Another thing that makes TurboTax the king of free filing is its AnswerXchange tool, which is the combination of a self-help FAQ database and online community of tax professionals and other users. It’s also really, really comprehensive. We found answers to several questions we had while researching TurboTax (like whether TurboTax offer phone support to free users) with just a few clicks. But if you don’t manage to find what you’re looking for, you can also submit questions to the rest of the community for feedback. That process isn’t as quick as TaxAct’s dedicated phone line for free users, but AnswerXchange is by and large the most exhaustive online resource of all our top picks. (H&R Block only offers technical support via live chat for free users.)
Other Free Tax Software to Consider
H&R Block’s primary selling point is that is has tax experts on the ready at 12,000 locations nationwide — and really, there’s no better support tool than a real human. However, Free Edition users do not get access to in-person help. Rather, H&R Block only offers “technical support” via live chat, which is far less appealing. Otherwise, its Free Edition is a top-notch software option that is second only to TurboTax, and has a nice little perk: It’s the only free edition of any tax software that allows users to import their last return for free — and it works no matter which tax prep company you used. TurboTax’s Federal Free Edition doesn’t offer prior-year imports that weren’t created with TurboTax, and TaxAct charges $15.
TaxAct lacks certain forms that make it impossible for residents of certain states to e-file. Otherwise, it’s a great free tax software that competes closely with TurboTax and H&R Block. The software is impressively simple, and on top of that, it’s the only one of our top picks that offers unlimited email and phone support (during normal business hours, of course).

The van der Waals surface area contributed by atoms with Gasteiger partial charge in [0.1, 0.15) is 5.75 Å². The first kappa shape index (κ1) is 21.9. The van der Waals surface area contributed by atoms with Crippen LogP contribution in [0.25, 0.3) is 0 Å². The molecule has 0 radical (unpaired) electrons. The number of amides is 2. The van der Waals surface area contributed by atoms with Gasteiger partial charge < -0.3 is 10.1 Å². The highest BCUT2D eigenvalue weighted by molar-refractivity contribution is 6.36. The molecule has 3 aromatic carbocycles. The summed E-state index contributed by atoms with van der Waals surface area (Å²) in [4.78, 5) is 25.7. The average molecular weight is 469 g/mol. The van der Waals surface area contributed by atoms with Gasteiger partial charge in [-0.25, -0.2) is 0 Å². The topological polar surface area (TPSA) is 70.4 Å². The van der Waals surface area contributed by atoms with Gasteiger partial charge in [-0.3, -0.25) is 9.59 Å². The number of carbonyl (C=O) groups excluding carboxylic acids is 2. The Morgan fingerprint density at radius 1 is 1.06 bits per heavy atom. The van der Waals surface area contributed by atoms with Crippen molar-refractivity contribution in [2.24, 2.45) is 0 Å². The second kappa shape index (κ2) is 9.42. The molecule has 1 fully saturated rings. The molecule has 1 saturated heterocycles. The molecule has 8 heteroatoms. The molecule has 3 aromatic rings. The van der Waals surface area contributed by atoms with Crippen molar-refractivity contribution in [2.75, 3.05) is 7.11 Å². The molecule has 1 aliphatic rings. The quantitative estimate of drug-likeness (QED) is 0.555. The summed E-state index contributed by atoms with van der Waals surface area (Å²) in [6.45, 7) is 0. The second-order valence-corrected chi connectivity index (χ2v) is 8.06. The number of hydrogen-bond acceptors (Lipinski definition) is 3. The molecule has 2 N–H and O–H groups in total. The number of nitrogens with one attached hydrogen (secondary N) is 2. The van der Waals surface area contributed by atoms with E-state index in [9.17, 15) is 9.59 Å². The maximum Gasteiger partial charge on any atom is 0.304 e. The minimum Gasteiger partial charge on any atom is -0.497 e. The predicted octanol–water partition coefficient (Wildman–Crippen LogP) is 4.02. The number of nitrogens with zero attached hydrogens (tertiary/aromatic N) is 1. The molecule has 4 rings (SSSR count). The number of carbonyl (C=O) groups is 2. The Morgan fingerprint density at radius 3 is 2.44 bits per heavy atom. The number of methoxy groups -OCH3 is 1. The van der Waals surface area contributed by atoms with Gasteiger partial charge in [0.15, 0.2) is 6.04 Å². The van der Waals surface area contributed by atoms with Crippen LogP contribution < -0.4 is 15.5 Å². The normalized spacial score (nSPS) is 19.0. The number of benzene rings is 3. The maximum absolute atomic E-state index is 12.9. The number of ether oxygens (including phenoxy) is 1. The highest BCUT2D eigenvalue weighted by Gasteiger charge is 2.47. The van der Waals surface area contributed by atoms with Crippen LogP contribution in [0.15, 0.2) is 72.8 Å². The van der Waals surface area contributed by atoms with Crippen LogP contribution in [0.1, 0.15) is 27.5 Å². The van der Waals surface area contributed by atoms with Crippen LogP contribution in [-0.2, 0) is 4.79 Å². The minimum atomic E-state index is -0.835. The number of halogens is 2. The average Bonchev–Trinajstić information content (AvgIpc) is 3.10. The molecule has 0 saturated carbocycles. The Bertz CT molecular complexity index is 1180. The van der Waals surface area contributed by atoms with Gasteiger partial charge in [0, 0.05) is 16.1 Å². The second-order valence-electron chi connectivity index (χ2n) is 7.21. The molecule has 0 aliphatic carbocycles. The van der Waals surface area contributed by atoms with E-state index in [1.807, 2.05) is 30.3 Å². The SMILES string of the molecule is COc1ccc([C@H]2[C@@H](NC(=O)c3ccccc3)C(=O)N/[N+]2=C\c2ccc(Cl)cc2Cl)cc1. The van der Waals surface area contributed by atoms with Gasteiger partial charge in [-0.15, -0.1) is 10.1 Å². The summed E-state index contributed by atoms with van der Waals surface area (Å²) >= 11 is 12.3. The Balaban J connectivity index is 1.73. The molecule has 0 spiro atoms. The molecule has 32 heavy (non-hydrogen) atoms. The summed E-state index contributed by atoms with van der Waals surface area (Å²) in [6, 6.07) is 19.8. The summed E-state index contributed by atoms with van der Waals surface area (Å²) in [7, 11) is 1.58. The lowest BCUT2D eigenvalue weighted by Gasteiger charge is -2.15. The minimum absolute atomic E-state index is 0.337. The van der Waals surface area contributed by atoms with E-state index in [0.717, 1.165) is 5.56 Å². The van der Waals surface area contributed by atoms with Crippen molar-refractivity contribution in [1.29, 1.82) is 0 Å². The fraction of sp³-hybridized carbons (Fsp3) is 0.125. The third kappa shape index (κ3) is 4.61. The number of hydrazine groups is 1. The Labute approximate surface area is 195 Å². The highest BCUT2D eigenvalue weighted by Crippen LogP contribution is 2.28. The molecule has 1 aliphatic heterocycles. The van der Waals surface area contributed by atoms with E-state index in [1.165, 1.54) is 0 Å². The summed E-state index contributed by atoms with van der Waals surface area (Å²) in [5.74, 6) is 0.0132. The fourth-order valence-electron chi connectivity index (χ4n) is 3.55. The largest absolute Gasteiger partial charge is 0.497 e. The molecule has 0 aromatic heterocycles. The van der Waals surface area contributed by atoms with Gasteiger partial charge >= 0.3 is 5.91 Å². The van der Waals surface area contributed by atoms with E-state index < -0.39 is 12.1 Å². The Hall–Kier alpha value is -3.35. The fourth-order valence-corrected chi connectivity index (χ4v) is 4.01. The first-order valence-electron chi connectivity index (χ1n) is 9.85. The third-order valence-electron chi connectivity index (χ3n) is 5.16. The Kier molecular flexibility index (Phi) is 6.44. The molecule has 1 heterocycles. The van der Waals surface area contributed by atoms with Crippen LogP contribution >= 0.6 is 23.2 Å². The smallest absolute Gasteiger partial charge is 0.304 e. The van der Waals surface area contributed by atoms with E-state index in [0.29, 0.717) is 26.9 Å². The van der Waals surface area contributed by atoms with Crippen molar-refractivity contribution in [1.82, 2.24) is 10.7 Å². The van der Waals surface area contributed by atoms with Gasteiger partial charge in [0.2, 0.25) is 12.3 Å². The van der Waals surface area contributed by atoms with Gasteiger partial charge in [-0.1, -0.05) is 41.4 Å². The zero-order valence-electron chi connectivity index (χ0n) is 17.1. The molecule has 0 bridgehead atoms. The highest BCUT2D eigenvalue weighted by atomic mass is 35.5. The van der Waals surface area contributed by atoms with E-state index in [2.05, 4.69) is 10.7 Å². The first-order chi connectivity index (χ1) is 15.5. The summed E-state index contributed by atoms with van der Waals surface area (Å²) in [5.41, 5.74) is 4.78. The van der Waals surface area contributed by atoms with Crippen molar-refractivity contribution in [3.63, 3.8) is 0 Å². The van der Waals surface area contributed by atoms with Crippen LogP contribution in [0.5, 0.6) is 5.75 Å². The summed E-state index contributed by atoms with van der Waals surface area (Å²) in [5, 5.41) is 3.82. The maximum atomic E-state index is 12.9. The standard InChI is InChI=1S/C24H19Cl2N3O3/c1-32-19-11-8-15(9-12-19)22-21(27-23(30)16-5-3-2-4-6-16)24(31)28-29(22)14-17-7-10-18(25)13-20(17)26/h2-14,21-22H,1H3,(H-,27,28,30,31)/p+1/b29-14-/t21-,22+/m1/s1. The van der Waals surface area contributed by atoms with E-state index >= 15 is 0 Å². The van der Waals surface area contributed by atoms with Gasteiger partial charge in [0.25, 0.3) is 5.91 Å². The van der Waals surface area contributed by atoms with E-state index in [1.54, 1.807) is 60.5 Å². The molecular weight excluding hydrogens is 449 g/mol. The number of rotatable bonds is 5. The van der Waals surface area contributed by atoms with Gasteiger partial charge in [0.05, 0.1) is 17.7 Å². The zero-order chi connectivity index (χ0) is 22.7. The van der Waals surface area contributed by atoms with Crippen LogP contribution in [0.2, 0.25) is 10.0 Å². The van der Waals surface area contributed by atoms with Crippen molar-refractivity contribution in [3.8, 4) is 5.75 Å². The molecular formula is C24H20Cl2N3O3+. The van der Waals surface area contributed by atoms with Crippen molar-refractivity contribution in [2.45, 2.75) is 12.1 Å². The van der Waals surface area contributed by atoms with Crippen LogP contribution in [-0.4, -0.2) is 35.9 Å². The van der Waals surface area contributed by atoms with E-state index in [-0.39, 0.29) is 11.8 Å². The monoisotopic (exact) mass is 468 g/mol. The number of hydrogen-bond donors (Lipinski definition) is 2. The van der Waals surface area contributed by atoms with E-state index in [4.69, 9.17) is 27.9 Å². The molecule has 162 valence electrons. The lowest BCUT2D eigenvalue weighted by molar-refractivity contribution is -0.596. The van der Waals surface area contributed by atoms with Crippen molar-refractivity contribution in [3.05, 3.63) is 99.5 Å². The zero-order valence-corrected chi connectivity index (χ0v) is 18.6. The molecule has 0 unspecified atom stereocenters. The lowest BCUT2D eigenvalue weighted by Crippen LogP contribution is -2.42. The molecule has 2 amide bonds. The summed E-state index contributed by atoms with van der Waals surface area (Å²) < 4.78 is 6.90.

It’s also worth mentioning that if you don’t feel safe inputting your data online, TaxAct is the only company that has a desktop version of its free edition.
Did You Know?
Do I qualify for free tax preparation?
In order to use free editions of the best online tax software, you must file either form 1040EZ or 1040A, which are designed for the simplest of tax situations. If you can answer yes to any of the following questions, then you’re required to use form 1040 and you and won’t be able to file your taxes for free.
- Is your taxable income over $100,000?
- Do you have alternate sources of income?
- Income from self-employment
- Income received as a partner or a shareholder in an S corporation
- Income received as a beneficiary of an estate or trust
- Income from unreported tips
- Income from dividends on insurance policies that exceed the total of all net premiums you paid for the contract
- Do you need to itemize deductions? Most taxpayers can choose between claiming standard or itemized deductions — and it all depends on which one brings them the biggest return.
- Do you owe household employment taxes? Household employees are maids, gardeners, babysitters, and anyone else you employed to work at your private residence.
For more details, visit the IRS’ breakdown of all three US tax forms.
Form 1040EZ or 1040A: Which one should I use?
Form 1040EZ is the simplest of all three forms, but it isn’t always the best option. Even if you can file EZ, you should check to see whether any of the tax breaks that are available to 1040A filers could apply to you.
The credits you can claim on form 1040A are:
- Child tax credit
- Additional child tax credit
- Education credits
- Earned Income Credit (EIC)
- Credit for child and dependent-care expenses
- Credit for the elderly or the disabled
- Retirement savings contributions credit
The ACA If you bought health insurance via an Affordable Care Act marketplace, and received an advance payment of the premium tax credit, you will no longer be able to file form 1040EZ.
If any of those credits apply to your situation, you might be able to secure a larger return by filing form 1040A. Consider the following scenario: You’re a single working adult making about $35,000. You also recently graduated with your bachelor degree and have begun paying on student loans. If you file form 1040EZ, you won’t be able to take advantage of education credits that would allow you to subtract interest you paid on your loans from your taxable income.